In reality, a few things could happen in the prototyping phase:

  • Someone figured out how to iterate on the wireframes from the interaction design phase as they were build using InVision or Balsamiq, meaning the read the instruction manual and learn to make these things interactive prototypes
  • You begged and pleaded with a developer to whip up a quick HTML prototype
  • You put your own HTML/CSS skills together and did your own prototype

Why would you go to the trouble to do this?

  1. People have shitty imaginations, can’t visualize things and are lazy: Most people aren’t going to read the requirements document, so prototypes help everyone working on the product understand what is getting built.
  2. Helps engineering with estimates: In general, software engineering estimates suck but providing a working prototype “should” allow them to  provide less bad more accurate estimates for how long parts of the product will take to build and enable the team to make engineer/product trade offs to speed up product development.
  3. Prototypes help with usability testing.

Visual Design

Even at the crappiest smallest of start ups, this is a job that will not fall on a product manager’s head as visual designers need to know design stuff.  

Visual design, which means figuring out how your product will look, is usually a parallel process with the wireframes and prototyping processes, as a certain amount of iteration is needed to make sure that readily accepted design standards have been accounted for and the product flows as it should.  

The output of the visual design process are a set of high fidelity mock ups, that are pixel perfect representation of the desired product.  These mock-ups are designed to help

  • Gauge how the product comes together.
  • Improve usability by ensuring the font large enough to read and the buttons large enough to tap accurately on a phone?
  • Ensure consistent brand messaging.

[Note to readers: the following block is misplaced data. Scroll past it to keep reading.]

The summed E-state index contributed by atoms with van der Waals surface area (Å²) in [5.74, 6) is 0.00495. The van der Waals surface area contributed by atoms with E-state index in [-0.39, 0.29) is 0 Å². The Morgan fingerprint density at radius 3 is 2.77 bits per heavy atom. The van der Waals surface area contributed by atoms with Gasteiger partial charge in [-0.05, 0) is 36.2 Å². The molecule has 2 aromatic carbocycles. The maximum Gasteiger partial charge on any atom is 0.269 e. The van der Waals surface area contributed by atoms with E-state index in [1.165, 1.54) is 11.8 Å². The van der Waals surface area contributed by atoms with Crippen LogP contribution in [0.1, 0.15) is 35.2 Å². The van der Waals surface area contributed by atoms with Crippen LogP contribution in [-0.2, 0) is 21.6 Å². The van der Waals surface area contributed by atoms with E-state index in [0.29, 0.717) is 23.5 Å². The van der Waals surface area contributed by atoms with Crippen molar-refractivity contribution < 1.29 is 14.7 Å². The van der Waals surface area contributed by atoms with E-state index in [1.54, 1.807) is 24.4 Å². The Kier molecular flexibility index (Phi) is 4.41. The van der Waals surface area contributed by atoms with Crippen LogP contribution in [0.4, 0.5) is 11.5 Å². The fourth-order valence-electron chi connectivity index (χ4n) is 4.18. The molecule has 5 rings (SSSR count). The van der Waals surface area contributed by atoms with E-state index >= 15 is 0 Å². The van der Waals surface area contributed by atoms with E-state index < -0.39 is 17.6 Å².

• Provide the developers with exact specifications of what needs to be implemented.  These mock ups specify font, spacing, color schemes, etc.

Once the high resolution mock ups have been approved, they head off to engineering along with the wireframes, prototype and product requirements document to start the development work.

Content Strategy

Content strategy product design process

While not a core of the product design process, consider using a content strategist to ensure you used consistent terminology and lexicon across your product and making sure your customers expectations are met.


Wrapping Up The Design Process

The core product design process is done when you, as product manager, have signed off on the prototypes, requirement documents and high fidelity mock-ups and engineering has accepted them.

You have now worked yourself out of a job…

And the road goes on forever.

Greg Allman - Midnight Rider

No, that isn’t how it works.

After you hand all the designs over to Engineering, they will come back to you with questions they discovered as they have finally decided to read the product requirements.  These questions include items like:

  • How parts of the product should behave.
  • Unanticipated edge cases that need to be accounted for.
  • New wording needs, and
  • Parts of the design that are problematic to implement.